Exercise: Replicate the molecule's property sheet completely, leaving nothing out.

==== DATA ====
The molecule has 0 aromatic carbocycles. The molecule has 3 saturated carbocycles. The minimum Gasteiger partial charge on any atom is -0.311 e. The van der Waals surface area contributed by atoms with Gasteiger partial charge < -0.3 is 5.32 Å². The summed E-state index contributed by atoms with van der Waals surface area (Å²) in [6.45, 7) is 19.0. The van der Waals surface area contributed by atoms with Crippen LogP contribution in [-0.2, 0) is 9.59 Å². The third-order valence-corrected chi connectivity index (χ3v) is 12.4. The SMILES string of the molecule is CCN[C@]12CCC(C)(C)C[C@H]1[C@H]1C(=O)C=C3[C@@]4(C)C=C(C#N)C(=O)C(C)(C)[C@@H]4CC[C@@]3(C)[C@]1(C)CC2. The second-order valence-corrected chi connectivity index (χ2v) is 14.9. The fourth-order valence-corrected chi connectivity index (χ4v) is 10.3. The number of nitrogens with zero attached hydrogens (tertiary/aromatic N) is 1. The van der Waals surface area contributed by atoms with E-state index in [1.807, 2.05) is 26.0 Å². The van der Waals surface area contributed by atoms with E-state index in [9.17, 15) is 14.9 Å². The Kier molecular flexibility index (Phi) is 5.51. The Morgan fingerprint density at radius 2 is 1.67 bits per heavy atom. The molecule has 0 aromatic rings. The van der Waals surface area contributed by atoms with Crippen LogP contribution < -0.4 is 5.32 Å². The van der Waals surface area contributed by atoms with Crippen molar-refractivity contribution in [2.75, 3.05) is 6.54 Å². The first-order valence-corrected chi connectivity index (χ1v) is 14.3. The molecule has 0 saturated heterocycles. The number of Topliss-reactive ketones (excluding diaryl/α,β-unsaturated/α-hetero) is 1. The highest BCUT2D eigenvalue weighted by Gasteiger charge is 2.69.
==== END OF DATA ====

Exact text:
The molecule has 0 aromatic carbocycles. The molecule has 3 saturated carbocycles. The minimum Gasteiger partial charge on any atom is -0.311 e. The van der Waals surface area contributed by atoms with Gasteiger partial charge < -0.3 is 5.32 Å². The summed E-state index contributed by atoms with van der Waals surface area (Å²) in [6.45, 7) is 19.0. The van der Waals surface area contributed by atoms with Crippen LogP contribution in [-0.2, 0) is 9.59 Å². The third-order valence-corrected chi connectivity index (χ3v) is 12.4. The SMILES string of the molecule is CCN[C@]12CCC(C)(C)C[C@H]1[C@H]1C(=O)C=C3[C@@]4(C)C=C(C#N)C(=O)C(C)(C)[C@@H]4CC[C@@]3(C)[C@]1(C)CC2. The second-order valence-corrected chi connectivity index (χ2v) is 14.9. The fourth-order valence-corrected chi connectivity index (χ4v) is 10.3. The number of nitrogens with zero attached hydrogens (tertiary/aromatic N) is 1. The van der Waals surface area contributed by atoms with E-state index in [1.807, 2.05) is 26.0 Å². The van der Waals surface area contributed by atoms with E-state index in [9.17, 15) is 14.9 Å². The Kier molecular flexibility index (Phi) is 5.51. The Morgan fingerprint density at radius 2 is 1.67 bits per heavy atom. The molecule has 0 aromatic rings. The van der Waals surface area contributed by atoms with Crippen LogP contribution < -0.4 is 5.32 Å². The van der Waals surface area contributed by atoms with Crippen molar-refractivity contribution in [2.75, 3.05) is 6.54 Å². The first-order valence-corrected chi connectivity index (χ1v) is 14.3. The molecule has 0 saturated heterocycles. The number of Topliss-reactive ketones (excluding diaryl/α,β-unsaturated/α-hetero) is 1. The highest BCUT2D eigenvalue weighted by Gasteiger charge is 2.69.